Manitoba Opens Up, Manitobans Open Up
Brandon Sun “Small World” Column, Monday, July 12 / 21
As our COVID numbers drop and authorities also drop some health-related regulations, the daily walk my wife and I take around our neighbourhood has begun to change. Of course, before, we – as law-abiding, science-oriented citizens - would maintain our distance, wear our masks, not enter yards or buildings, and not pat dogs. As our restrictions ease, our walks are taking longer!
Take for example, some folks we’ve become quite fond of, who live along our local lake and often take long walks just like we do. Recently, when we found ourselves far from home, going by their place on a hot day, they brought us out a couple of bottles of cold water. So kind and generous! And us so dumb not to be prepared.
Now that the rules have changed, they invited us into their yard for a tour. What a place! A sauna, a hot tub, a pool, a gazebo and on and on. But, at least we could answer some of their questions about gardening. And there were questions about health, as my wife is a retired nurse. She was careful to not give opinions but to say, yes, you might want to get that checked out.
A few blocks further up, there is a lady who really is a master gardener and proud of it. She also invited us into her yard for a vegetable tour. I was impressed when she said, “I’ll hold the gate for you, so I don’t have to sanitize it afterwards”. A detail-oriented person, for sure! Aside from COVID, she is also having to deal with canola beetles that are eating her cabbage family plants.
Short in stature, but not in energy and determination, is a couple I’ve mentioned previously who’ve invited us over for wine on their deck once COVID is in the rear view mirror. Now they are saying the date for our get-together is coming closer as they reach their two shots plus two weeks threshold. Ocean-going cruises is what makes their lives feel special, but they see that as not happening until long into the future.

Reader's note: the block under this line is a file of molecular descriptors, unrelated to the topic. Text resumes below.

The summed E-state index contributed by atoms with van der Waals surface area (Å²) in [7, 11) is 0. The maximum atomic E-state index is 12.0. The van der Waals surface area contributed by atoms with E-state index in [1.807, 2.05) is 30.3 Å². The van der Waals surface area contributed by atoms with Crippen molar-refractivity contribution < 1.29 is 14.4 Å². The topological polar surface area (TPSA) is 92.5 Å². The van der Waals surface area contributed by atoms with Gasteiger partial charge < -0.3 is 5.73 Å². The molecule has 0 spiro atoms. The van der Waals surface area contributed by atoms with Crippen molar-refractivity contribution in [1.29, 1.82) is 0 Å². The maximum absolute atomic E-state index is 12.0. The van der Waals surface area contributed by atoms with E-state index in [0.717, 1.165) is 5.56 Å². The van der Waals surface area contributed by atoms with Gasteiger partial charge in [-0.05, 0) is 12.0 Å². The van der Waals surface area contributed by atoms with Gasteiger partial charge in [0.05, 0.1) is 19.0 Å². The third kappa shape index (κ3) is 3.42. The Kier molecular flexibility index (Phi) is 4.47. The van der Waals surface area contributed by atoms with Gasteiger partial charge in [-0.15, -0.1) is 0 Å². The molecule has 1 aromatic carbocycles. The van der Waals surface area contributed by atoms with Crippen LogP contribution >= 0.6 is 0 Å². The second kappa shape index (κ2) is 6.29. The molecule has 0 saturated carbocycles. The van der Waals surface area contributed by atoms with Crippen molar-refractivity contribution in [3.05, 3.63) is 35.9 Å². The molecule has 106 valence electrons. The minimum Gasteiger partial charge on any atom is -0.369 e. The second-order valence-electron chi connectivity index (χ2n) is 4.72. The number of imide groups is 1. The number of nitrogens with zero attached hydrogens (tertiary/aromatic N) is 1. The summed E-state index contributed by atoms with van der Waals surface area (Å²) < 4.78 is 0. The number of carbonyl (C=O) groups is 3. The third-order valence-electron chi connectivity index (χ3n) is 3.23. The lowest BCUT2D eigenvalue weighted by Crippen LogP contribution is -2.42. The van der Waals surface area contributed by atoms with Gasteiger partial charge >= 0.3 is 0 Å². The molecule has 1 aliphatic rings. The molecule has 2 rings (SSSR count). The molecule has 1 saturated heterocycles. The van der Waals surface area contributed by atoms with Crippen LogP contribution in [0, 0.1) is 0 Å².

Then there’s the lady well into her 80s who has found isolation very difficult indeed, and even a bit depressing. She was out washing her car (washing her car at 80+!) and happy to talk with anyone passing by. And so happy, as she said, to still be “on this side of the grass.” She said that she is so aware of her time slipping away and the pandemic ruining a portion of her final years.
We are ultra-cautious people, seniors with some health issues, not wanting to take chances, but ironically the second day that it was allowed to have limited numbers of people outside on one’s property, we had guests. We set up our chairs in a wide circle, drank pop from our own individual cans but still enjoyed the kind of communion that occurs when friends get together.
From our experience in talking to people, not being able to invite folks into your yard or into your home means that something people really like and need to do has been curtailed. That is, we can’t “show off,” and I mean “show off” in a good way. It’s much harder, yelling across a ditch or even standing metres apart, to tell people who we are, what we do, what we are good at, and what we enjoy.
Touring someone through your garden or your library, showing someone the hard work you’ve put into your yard or your job, displaying photos of loved ones or art or handicrafts you’ve bought or made, telling long-winded stories or exchanging gossip – people want to get back to that. And with those closer to you and whom you trust, discussing the issues of the day or the state of relations over a cold one or a barbecued burger.
CBC radio had a piece on the impact of people being able to hug again. I recently ran into someone I didn’t know well but highly respect, and after a brief, physically distanced chat, almost stuck out my hand to shake his. I guess we will have to get used to things again like having people over and showing affection, support or respect.
I think that, at least to start, we’ll find it a bit stressful but ultimately very satisfying. And those old jokes I am always telling – maybe after 18 months, I’ll be able to tell them again!
Zack Gross is Board Chair of The Marquis Project, a Manitoba-based international development organization.
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